“Wall Street remains exuberant about economic prospects. Last week brought a 6-year high in consumer confidence, evidently supporting the idea that the consumer remains strong and the economic expansion remains intact. Unfortunately, if you examine the data, you'll quickly discover that consumer confidence is a lagging indicator, well explained by past movements in GDP, employment, and capacity utilization. Worse, for the stock market, it's a contrary indicator. This is a fact that I've noted at both extremes, not only in early 2000 when new highs in consumer confidence supported a defensive position, but conversely in the early 1990's, when new lows in consumer confidence supported a leveraged position in stocks. High levels of economic optimism are regularly observed at the peaks of both U.S. and foreign economic expansions. This includes the general consensus of individuals, businesses, politicians, central bank officials and notoriously – economists. That shouldn't be surprising. It's the very nature of a peak that it can't be produced except by unusual optimism.”
Hussman Weekly Market Comment, 08/06/07 Strong Economic Optimism (… is a Contrary Indicator)
Confidence abounds. Last week, Investor’s Intelligence reported a surge in advisory sentiment to the highest bullish percentage since October 19, 2007. The National Association of Active Investment Managers (NAAIM) reported that the 3-week average equity exposure among its members increased to the highest level on record. We observe warnings from nearly every variant of overvalued, overbought, overbullish, rising-yield conditions that have accurately warned investors of oncoming market losses in a century of data, not to mention in real-time in 2000 and 2007 (see for example, my October 2007 comment Warning – Examine all Risk Exposures).
As one of many historically effective variants of this syndrome, define “overvalued” as a Shiller P/E anything higher than 18 (given an actual multiple of 25.7 here, any objections to the Shiller metric are quibbles); define “overbought” as the S&P 500 at least 8% over its 200-day average, and just to be extreme about it – within 2% of a 5-year high; define “overbullish” as a 2-week average of bulls greater than 54% with bears less than half that level – below 27%; define rising yields as a 10-year Treasury yield higher than it was 6 months earlier.
Prior to 2013, those conditions were observed only in June 2007 – about 2% from a bull market peak that would be followed by a 55% market loss; July 1999 – when optimistic investors could at least look for the S&P 500 to advance another 8% to the ultimate bull market peak in 2000, after which the market lost half its value – but not without a 12% correction between July and October 1999 first; the August 1987 pre-crash peak; the December 1972 peak, a few weeks before the New York Times quoted then-analyst Alan Greenspan saying “It’s very rare that you can be as unqualifiedly bullish as you can now” – immediately followed by a 50% market plunge; and (using imputed sentiment data) August 1929.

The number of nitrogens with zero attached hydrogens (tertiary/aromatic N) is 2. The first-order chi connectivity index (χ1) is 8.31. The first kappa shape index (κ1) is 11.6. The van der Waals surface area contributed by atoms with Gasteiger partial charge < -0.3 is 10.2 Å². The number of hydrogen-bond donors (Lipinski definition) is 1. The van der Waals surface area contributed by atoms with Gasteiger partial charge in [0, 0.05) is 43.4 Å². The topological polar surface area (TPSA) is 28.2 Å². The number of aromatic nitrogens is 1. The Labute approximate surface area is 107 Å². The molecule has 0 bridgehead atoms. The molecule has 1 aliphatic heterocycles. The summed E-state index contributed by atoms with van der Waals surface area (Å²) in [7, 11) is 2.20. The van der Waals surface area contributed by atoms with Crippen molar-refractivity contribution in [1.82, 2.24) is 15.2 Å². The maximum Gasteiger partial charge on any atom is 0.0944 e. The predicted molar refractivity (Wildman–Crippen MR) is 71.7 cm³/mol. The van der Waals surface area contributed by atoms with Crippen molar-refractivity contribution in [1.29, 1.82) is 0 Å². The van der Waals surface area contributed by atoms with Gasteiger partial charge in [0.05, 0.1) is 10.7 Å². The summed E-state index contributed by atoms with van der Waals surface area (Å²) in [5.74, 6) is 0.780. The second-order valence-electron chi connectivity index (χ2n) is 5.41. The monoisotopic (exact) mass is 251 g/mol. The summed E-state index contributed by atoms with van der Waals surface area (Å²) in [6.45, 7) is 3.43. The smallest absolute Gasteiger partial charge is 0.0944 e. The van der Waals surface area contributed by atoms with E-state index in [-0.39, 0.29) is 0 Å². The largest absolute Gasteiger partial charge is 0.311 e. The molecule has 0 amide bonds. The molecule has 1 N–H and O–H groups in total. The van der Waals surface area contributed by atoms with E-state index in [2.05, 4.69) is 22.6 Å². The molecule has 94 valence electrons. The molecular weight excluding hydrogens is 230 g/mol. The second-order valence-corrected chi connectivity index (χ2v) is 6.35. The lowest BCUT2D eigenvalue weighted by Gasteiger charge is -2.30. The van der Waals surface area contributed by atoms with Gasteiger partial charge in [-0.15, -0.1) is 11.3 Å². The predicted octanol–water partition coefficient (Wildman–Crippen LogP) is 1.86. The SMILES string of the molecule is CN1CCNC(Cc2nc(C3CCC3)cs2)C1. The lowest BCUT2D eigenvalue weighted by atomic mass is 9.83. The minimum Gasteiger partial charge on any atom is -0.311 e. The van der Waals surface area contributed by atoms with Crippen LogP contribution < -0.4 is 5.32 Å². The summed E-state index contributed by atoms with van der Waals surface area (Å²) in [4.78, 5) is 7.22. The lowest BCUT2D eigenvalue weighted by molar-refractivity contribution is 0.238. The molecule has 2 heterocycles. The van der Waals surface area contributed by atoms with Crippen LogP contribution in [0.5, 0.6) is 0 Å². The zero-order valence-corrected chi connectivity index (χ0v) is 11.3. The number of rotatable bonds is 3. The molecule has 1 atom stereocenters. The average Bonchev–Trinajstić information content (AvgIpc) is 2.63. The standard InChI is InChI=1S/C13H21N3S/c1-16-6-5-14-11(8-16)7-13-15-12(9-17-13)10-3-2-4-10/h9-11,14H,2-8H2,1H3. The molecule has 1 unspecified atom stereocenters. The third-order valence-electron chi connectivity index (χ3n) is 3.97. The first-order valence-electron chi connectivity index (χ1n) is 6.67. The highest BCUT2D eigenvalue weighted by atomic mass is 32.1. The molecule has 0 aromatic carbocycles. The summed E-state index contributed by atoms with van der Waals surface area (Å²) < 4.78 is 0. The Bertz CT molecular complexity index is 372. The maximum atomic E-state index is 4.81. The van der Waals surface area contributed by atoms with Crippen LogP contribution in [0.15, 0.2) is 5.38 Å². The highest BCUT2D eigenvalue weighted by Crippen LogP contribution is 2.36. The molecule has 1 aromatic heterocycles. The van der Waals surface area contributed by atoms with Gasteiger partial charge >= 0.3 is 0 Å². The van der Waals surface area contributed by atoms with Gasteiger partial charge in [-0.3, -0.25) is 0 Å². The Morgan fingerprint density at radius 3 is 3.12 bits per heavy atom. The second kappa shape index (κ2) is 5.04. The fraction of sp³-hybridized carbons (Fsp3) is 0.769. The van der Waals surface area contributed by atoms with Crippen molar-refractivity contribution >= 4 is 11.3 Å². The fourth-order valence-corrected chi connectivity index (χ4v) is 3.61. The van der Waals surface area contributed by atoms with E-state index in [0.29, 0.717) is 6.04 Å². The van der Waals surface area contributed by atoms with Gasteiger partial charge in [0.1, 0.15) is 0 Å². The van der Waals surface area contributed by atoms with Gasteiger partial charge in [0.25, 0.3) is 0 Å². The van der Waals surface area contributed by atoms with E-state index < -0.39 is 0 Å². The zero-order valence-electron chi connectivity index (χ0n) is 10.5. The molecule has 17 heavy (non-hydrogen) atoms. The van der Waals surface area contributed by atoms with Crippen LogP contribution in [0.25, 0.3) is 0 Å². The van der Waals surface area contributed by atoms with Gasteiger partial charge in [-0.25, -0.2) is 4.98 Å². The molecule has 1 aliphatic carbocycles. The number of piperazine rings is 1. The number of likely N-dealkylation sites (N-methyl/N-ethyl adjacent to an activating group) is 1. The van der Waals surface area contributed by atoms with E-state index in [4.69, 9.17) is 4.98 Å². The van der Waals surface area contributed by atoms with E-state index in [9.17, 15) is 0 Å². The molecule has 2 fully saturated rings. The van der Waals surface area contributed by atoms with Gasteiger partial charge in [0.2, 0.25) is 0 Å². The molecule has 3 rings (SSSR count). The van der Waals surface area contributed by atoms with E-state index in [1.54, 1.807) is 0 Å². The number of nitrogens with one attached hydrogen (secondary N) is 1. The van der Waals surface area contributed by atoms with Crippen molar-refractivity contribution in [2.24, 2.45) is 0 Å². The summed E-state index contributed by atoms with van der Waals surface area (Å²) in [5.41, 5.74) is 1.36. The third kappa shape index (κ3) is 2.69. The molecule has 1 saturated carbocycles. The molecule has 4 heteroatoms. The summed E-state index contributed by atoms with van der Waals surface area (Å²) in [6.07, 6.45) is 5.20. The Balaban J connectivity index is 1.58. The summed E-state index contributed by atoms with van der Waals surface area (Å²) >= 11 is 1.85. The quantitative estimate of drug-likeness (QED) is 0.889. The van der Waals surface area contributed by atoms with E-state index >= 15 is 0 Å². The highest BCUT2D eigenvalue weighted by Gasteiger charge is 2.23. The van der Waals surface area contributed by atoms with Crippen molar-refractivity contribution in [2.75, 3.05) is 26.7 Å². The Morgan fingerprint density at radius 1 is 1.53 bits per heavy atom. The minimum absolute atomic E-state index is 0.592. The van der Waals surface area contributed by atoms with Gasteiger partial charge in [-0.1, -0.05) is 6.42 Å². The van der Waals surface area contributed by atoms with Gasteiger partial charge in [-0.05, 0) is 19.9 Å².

The deeply unfortunate part of this story is that since early 2013, these strenuously overvalued, overbought, overbullish, rising-yield conditions have been observed not only in recent weeks, but also in May 2013, with a close call as early as February 2013. No material market weakness has emerged during this period, which encourages investors to ignore the risk altogether, rather than consider the likelihood that this risk is increasing, despite being unrealized to-date.
Investors are unusually prone to abandon sound investment disciplines at market extremes, because the one-directional nature of the prevailing trend makes anything but permanent extrapolation seem like a bad bet. Our own stress-testing miss earlier in this half-cycle doesn’t help in that regard. I’m quite aware of how willing investors are to dismiss objective evidence here simply by pointing to the unfortunate miss that attended my fiduciary response to Depression-like risks. That miss was unrelated to the present ensemble of evidence – now validated across a century of history – that concerns us here. I’ve detailed this narrative dozens of times, and these are distinctions that are best understood sooner than later. It's quite late already, and as Rudiger Dornbusch once said, “The crisis takes a much longer time coming than you think, and then it happens much faster than you would have thought.”
With regard to the ongoing dispute about whether the recent advance can be characterized as a “bubble” in the traditional sense, our own case is detailed in prior commentaries – see in particular An Open Letter to the FOMC: Recognizing the Valuation Bubble in Equities. Meanwhile, I continue to believe that quantitative easing has no mechanistic relationship to the economy or the financial markets beyond creating a purely psychological discomfort with zero interest rates, and encouraging a reach for yield in speculative assets that has already set reckless extremes in median stock valuations, margin debt, and "covenant-lite" lending. Want to know the cause-and-effect mechanism that links QE to the economy? As FOMC governor William Dudley observed last week, so does the Fed.
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